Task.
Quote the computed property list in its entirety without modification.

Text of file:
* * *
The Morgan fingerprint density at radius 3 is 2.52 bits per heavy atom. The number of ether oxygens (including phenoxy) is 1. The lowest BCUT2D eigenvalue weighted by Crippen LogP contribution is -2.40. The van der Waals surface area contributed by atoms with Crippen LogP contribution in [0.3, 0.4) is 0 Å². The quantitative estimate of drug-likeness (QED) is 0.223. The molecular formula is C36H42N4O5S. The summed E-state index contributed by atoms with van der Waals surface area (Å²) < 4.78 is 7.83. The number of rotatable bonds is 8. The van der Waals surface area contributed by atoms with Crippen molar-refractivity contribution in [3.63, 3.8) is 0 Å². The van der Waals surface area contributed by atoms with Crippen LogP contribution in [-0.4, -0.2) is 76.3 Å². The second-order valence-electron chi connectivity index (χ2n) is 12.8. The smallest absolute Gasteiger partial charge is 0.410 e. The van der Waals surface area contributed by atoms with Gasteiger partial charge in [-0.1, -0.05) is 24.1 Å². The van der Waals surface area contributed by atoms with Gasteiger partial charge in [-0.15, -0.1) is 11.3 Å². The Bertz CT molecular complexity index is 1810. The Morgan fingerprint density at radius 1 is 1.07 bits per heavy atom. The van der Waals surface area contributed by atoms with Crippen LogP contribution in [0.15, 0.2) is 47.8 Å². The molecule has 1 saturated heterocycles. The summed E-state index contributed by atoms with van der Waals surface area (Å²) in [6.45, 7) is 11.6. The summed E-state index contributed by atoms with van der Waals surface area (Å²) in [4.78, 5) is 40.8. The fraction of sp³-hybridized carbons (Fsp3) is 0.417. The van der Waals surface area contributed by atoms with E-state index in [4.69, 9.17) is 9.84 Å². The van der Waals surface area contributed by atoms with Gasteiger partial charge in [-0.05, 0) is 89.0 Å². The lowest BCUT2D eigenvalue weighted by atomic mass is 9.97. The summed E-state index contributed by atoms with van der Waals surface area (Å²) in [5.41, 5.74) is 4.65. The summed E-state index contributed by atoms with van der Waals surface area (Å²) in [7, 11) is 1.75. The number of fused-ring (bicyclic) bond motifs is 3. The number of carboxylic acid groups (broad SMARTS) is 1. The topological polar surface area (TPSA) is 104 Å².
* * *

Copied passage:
The Morgan fingerprint density at radius 3 is 2.52 bits per heavy atom. The number of ether oxygens (including phenoxy) is 1. The lowest BCUT2D eigenvalue weighted by Crippen LogP contribution is -2.40. The van der Waals surface area contributed by atoms with Crippen LogP contribution in [0.3, 0.4) is 0 Å². The quantitative estimate of drug-likeness (QED) is 0.223. The molecular formula is C36H42N4O5S. The summed E-state index contributed by atoms with van der Waals surface area (Å²) < 4.78 is 7.83. The number of rotatable bonds is 8. The van der Waals surface area contributed by atoms with Crippen molar-refractivity contribution in [3.63, 3.8) is 0 Å². The van der Waals surface area contributed by atoms with Crippen LogP contribution in [-0.4, -0.2) is 76.3 Å². The second-order valence-electron chi connectivity index (χ2n) is 12.8. The smallest absolute Gasteiger partial charge is 0.410 e. The van der Waals surface area contributed by atoms with Gasteiger partial charge in [-0.1, -0.05) is 24.1 Å². The van der Waals surface area contributed by atoms with Gasteiger partial charge in [-0.15, -0.1) is 11.3 Å². The Bertz CT molecular complexity index is 1810. The Morgan fingerprint density at radius 1 is 1.07 bits per heavy atom. The van der Waals surface area contributed by atoms with Crippen LogP contribution in [0.15, 0.2) is 47.8 Å². The molecule has 1 saturated heterocycles. The summed E-state index contributed by atoms with van der Waals surface area (Å²) in [6.45, 7) is 11.6. The summed E-state index contributed by atoms with van der Waals surface area (Å²) in [4.78, 5) is 40.8. The fraction of sp³-hybridized carbons (Fsp3) is 0.417. The van der Waals surface area contributed by atoms with E-state index in [4.69, 9.17) is 9.84 Å². The van der Waals surface area contributed by atoms with Gasteiger partial charge in [-0.05, 0) is 89.0 Å². The lowest BCUT2D eigenvalue weighted by atomic mass is 9.97. The summed E-state index contributed by atoms with van der Waals surface area (Å²) in [5.41, 5.74) is 4.65. The summed E-state index contributed by atoms with van der Waals surface area (Å²) in [7, 11) is 1.75. The number of fused-ring (bicyclic) bond motifs is 3. The number of carboxylic acid groups (broad SMARTS) is 1. The topological polar surface area (TPSA) is 104 Å².